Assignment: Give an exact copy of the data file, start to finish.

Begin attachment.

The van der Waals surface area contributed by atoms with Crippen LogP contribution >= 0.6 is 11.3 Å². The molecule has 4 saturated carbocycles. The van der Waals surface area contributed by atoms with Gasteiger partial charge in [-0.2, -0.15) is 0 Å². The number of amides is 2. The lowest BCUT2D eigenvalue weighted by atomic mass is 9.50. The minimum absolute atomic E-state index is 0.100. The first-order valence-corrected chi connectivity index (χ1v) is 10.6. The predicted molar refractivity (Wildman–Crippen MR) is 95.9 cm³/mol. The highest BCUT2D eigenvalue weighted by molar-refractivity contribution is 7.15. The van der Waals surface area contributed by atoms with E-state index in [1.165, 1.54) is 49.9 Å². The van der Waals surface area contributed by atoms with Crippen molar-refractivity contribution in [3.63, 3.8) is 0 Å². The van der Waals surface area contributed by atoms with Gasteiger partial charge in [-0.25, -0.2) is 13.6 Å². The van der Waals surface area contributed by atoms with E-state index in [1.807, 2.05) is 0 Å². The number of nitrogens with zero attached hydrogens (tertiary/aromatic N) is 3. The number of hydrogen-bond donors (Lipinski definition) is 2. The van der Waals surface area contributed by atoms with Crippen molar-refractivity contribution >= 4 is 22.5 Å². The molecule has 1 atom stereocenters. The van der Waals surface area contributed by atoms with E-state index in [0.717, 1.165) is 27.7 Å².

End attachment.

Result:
The van der Waals surface area contributed by atoms with Crippen LogP contribution >= 0.6 is 11.3 Å². The molecule has 4 saturated carbocycles. The van der Waals surface area contributed by atoms with Gasteiger partial charge in [-0.2, -0.15) is 0 Å². The number of amides is 2. The lowest BCUT2D eigenvalue weighted by atomic mass is 9.50. The minimum absolute atomic E-state index is 0.100. The first-order valence-corrected chi connectivity index (χ1v) is 10.6. The predicted molar refractivity (Wildman–Crippen MR) is 95.9 cm³/mol. The highest BCUT2D eigenvalue weighted by molar-refractivity contribution is 7.15. The van der Waals surface area contributed by atoms with E-state index in [1.165, 1.54) is 49.9 Å². The van der Waals surface area contributed by atoms with Crippen molar-refractivity contribution in [3.63, 3.8) is 0 Å². The van der Waals surface area contributed by atoms with Gasteiger partial charge in [-0.25, -0.2) is 13.6 Å². The van der Waals surface area contributed by atoms with E-state index in [1.807, 2.05) is 0 Å². The number of nitrogens with zero attached hydrogens (tertiary/aromatic N) is 3. The number of hydrogen-bond donors (Lipinski definition) is 2. The van der Waals surface area contributed by atoms with Crippen molar-refractivity contribution >= 4 is 22.5 Å². The molecule has 1 atom stereocenters. The van der Waals surface area contributed by atoms with E-state index in [0.717, 1.165) is 27.7 Å².